Wednesday, February 18, 2009

Another 'As If' Attribution

Andrew Rosenblum writes: “Two distinguished economists try to revive Keynesianism—true Keynesianism”, in a review of “Animal Spirits: How Human Psychology Drives the Economy, and Why It Matters for Global Capitalism
By George A. Akerlof and Robert J. Shiller, (Princeton University Press) in The New York Observer: HERE:

In their account of the Great Depression, Messrs. Akerlof and Shiller portray Keynes as the true “centrist,” with actual socialists to his left arguing for the government to take over private enterprise and assign jobs to the unemployed. Meanwhile, critics on the right clung to Adam Smith’s hallowed economic model: They insisted that through balanced budgets and limited government regulation—“as if by an invisible hand”—private markets would create a job for any worker willing to get paid less than he produced.”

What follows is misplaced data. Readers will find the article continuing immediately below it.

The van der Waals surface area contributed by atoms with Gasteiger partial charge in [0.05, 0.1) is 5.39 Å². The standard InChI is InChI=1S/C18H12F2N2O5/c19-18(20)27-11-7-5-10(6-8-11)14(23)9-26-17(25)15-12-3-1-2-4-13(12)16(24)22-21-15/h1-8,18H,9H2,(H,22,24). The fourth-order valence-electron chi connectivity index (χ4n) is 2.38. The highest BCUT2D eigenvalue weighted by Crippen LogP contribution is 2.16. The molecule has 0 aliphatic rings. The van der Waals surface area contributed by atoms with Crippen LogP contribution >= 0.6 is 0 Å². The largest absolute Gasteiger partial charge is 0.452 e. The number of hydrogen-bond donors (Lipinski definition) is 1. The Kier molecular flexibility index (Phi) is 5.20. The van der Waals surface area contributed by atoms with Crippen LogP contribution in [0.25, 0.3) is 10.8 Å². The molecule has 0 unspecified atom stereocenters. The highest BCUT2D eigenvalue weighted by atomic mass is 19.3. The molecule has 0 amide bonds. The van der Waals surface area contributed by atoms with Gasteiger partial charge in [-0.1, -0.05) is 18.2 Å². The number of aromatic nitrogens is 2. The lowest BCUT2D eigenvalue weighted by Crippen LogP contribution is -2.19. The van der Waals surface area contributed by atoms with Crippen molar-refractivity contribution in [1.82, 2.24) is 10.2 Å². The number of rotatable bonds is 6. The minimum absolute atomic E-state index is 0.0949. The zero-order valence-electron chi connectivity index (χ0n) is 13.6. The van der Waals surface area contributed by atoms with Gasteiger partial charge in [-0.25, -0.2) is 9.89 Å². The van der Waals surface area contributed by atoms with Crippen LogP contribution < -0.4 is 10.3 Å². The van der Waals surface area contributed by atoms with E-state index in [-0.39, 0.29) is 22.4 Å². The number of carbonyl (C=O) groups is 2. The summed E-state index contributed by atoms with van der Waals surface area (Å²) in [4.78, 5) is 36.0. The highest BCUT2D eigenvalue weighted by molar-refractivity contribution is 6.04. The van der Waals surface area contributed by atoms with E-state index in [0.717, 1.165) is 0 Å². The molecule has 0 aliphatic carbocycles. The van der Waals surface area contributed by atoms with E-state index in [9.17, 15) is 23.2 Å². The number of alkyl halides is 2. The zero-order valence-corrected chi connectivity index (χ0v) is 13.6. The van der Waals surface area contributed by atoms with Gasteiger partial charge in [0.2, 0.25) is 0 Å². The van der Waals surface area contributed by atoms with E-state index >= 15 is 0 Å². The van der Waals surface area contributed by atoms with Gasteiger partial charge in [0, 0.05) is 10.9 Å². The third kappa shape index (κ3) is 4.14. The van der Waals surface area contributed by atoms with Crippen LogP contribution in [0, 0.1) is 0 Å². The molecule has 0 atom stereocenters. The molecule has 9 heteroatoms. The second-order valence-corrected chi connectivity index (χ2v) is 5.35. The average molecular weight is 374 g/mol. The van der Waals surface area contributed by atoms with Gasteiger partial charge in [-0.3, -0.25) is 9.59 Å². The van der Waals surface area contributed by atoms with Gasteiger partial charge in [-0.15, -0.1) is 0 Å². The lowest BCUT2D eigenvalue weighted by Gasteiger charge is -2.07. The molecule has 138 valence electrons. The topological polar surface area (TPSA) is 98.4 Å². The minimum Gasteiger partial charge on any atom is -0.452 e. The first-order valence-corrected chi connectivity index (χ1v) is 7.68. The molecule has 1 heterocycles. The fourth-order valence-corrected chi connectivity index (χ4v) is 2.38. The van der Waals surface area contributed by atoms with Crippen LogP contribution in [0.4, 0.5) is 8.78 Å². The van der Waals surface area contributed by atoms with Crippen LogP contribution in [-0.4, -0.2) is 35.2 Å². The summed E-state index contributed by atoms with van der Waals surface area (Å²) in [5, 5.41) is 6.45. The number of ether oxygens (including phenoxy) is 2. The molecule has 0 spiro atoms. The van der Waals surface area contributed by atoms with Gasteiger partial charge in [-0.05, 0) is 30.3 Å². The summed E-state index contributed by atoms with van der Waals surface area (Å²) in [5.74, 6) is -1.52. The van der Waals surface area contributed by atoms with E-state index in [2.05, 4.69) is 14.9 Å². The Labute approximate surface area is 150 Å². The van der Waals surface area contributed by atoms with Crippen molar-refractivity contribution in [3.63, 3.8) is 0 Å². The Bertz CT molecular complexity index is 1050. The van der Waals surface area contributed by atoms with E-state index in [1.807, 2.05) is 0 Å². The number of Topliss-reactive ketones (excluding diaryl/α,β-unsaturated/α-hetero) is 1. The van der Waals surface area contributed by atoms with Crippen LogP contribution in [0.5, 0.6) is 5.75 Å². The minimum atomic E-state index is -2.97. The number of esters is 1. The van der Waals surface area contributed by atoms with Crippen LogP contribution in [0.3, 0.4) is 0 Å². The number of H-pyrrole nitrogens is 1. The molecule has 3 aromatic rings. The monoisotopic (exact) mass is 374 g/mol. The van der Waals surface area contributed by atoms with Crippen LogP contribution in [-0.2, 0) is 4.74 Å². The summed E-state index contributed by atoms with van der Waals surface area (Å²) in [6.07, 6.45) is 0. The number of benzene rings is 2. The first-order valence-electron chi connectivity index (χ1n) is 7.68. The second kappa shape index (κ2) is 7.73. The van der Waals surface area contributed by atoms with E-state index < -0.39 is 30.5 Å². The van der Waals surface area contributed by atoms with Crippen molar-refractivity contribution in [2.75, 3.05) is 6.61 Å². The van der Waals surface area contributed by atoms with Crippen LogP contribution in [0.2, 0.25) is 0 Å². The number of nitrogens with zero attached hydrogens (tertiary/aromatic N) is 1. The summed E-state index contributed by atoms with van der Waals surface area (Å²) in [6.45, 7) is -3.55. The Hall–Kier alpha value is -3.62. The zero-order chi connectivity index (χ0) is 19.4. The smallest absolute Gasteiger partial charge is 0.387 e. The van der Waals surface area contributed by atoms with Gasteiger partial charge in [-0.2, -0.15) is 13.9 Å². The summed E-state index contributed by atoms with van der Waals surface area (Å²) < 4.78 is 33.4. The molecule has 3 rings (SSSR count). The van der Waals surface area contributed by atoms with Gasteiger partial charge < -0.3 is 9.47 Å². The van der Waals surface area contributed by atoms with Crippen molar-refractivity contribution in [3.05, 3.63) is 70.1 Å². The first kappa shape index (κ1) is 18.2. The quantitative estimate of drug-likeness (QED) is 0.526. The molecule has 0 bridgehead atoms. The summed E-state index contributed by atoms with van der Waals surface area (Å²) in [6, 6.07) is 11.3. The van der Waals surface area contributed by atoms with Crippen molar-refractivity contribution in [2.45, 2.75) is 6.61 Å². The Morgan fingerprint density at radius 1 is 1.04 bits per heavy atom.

Another assertion that “as if by an invisible hand” was part of “Adam Smith’s hallowed economic model” – whatever that means – adds ‘as if’ to The Metaphor as if has validity!

Even then, Maynard Keynes was not that ignorant. His assault on ‘classical economics’ was more on his contemporaries, who believed that ‘laissez-faire’ was a judicious policy, and was not an historically accurate attribution to Adam Smith (who never advocated laissez-faire, or mentioned the words).

Not having read George A. Akerlof and Robert J. Shiller’sAnimal Spirits: How Human Psychology Drives the Economy, and Why It Matters for Global Capitalism”, I cannot comment on the validity or veracity of its content. The 'as if' error may well be the reviewer's, Andrew Rosenblum's sole responsibility.



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